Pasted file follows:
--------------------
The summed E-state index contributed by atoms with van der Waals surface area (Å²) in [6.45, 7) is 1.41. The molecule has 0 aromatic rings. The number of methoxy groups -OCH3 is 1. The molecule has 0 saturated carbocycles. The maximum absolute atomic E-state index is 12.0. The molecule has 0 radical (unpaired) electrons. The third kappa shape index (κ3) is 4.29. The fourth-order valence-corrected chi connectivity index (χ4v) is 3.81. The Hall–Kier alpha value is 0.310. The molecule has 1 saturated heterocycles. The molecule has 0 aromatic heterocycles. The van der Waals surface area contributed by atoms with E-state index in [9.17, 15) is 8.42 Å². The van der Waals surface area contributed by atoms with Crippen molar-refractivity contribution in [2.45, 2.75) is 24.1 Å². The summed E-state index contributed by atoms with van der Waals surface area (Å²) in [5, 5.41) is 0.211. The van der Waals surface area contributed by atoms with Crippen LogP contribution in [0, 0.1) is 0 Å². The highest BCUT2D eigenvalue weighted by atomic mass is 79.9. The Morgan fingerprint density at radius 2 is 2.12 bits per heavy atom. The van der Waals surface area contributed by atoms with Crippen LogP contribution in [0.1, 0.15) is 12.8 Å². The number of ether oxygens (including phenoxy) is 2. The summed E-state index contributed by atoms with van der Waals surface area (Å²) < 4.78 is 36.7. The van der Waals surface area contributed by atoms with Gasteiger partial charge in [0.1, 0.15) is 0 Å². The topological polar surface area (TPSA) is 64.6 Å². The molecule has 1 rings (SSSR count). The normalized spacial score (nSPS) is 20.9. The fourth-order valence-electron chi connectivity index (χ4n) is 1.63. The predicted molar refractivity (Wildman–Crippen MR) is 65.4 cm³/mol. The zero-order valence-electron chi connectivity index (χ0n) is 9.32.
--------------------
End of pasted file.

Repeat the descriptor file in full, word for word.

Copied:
The summed E-state index contributed by atoms with van der Waals surface area (Å²) in [6.45, 7) is 1.41. The molecule has 0 aromatic rings. The number of methoxy groups -OCH3 is 1. The molecule has 0 saturated carbocycles. The maximum absolute atomic E-state index is 12.0. The molecule has 0 radical (unpaired) electrons. The third kappa shape index (κ3) is 4.29. The fourth-order valence-corrected chi connectivity index (χ4v) is 3.81. The Hall–Kier alpha value is 0.310. The molecule has 1 saturated heterocycles. The molecule has 0 aromatic heterocycles. The van der Waals surface area contributed by atoms with E-state index in [9.17, 15) is 8.42 Å². The van der Waals surface area contributed by atoms with Crippen molar-refractivity contribution in [2.45, 2.75) is 24.1 Å². The summed E-state index contributed by atoms with van der Waals surface area (Å²) in [5, 5.41) is 0.211. The van der Waals surface area contributed by atoms with Crippen LogP contribution in [0, 0.1) is 0 Å². The highest BCUT2D eigenvalue weighted by atomic mass is 79.9. The Morgan fingerprint density at radius 2 is 2.12 bits per heavy atom. The van der Waals surface area contributed by atoms with Crippen LogP contribution in [0.1, 0.15) is 12.8 Å². The number of ether oxygens (including phenoxy) is 2. The summed E-state index contributed by atoms with van der Waals surface area (Å²) < 4.78 is 36.7. The van der Waals surface area contributed by atoms with Gasteiger partial charge in [0.1, 0.15) is 0 Å². The topological polar surface area (TPSA) is 64.6 Å². The molecule has 1 rings (SSSR count). The normalized spacial score (nSPS) is 20.9. The fourth-order valence-electron chi connectivity index (χ4n) is 1.63. The predicted molar refractivity (Wildman–Crippen MR) is 65.4 cm³/mol. The zero-order valence-electron chi connectivity index (χ0n) is 9.32.